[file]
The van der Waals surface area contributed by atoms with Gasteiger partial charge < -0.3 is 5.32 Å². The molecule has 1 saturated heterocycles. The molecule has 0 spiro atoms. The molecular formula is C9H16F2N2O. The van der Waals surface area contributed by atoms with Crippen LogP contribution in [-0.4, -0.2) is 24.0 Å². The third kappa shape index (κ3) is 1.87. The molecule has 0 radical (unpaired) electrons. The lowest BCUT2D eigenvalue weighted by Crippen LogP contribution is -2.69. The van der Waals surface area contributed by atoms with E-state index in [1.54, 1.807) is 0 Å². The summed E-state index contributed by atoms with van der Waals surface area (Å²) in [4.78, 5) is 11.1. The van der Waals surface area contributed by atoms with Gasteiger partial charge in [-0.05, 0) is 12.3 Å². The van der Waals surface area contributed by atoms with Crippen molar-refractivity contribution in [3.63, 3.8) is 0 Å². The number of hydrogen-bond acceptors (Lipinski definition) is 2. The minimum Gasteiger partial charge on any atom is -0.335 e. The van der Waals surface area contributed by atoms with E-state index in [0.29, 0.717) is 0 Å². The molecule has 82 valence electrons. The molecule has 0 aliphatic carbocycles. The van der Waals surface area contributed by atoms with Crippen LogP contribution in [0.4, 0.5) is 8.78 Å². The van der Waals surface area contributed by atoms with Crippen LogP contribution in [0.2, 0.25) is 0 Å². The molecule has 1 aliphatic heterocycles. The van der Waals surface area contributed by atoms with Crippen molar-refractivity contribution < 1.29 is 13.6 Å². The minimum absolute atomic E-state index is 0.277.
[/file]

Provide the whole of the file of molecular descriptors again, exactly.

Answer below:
The van der Waals surface area contributed by atoms with Gasteiger partial charge < -0.3 is 5.32 Å². The molecule has 1 saturated heterocycles. The molecule has 0 spiro atoms. The molecular formula is C9H16F2N2O. The van der Waals surface area contributed by atoms with Crippen LogP contribution in [-0.4, -0.2) is 24.0 Å². The third kappa shape index (κ3) is 1.87. The molecule has 0 radical (unpaired) electrons. The lowest BCUT2D eigenvalue weighted by Crippen LogP contribution is -2.69. The van der Waals surface area contributed by atoms with E-state index in [1.54, 1.807) is 0 Å². The summed E-state index contributed by atoms with van der Waals surface area (Å²) in [4.78, 5) is 11.1. The van der Waals surface area contributed by atoms with Gasteiger partial charge in [-0.05, 0) is 12.3 Å². The van der Waals surface area contributed by atoms with Crippen molar-refractivity contribution in [3.63, 3.8) is 0 Å². The number of hydrogen-bond acceptors (Lipinski definition) is 2. The minimum Gasteiger partial charge on any atom is -0.335 e. The van der Waals surface area contributed by atoms with E-state index in [0.29, 0.717) is 0 Å². The molecule has 82 valence electrons. The molecule has 0 aliphatic carbocycles. The van der Waals surface area contributed by atoms with Crippen LogP contribution in [0.4, 0.5) is 8.78 Å². The van der Waals surface area contributed by atoms with Crippen LogP contribution in [0.2, 0.25) is 0 Å². The molecule has 1 aliphatic heterocycles. The van der Waals surface area contributed by atoms with Crippen molar-refractivity contribution < 1.29 is 13.6 Å². The minimum absolute atomic E-state index is 0.277.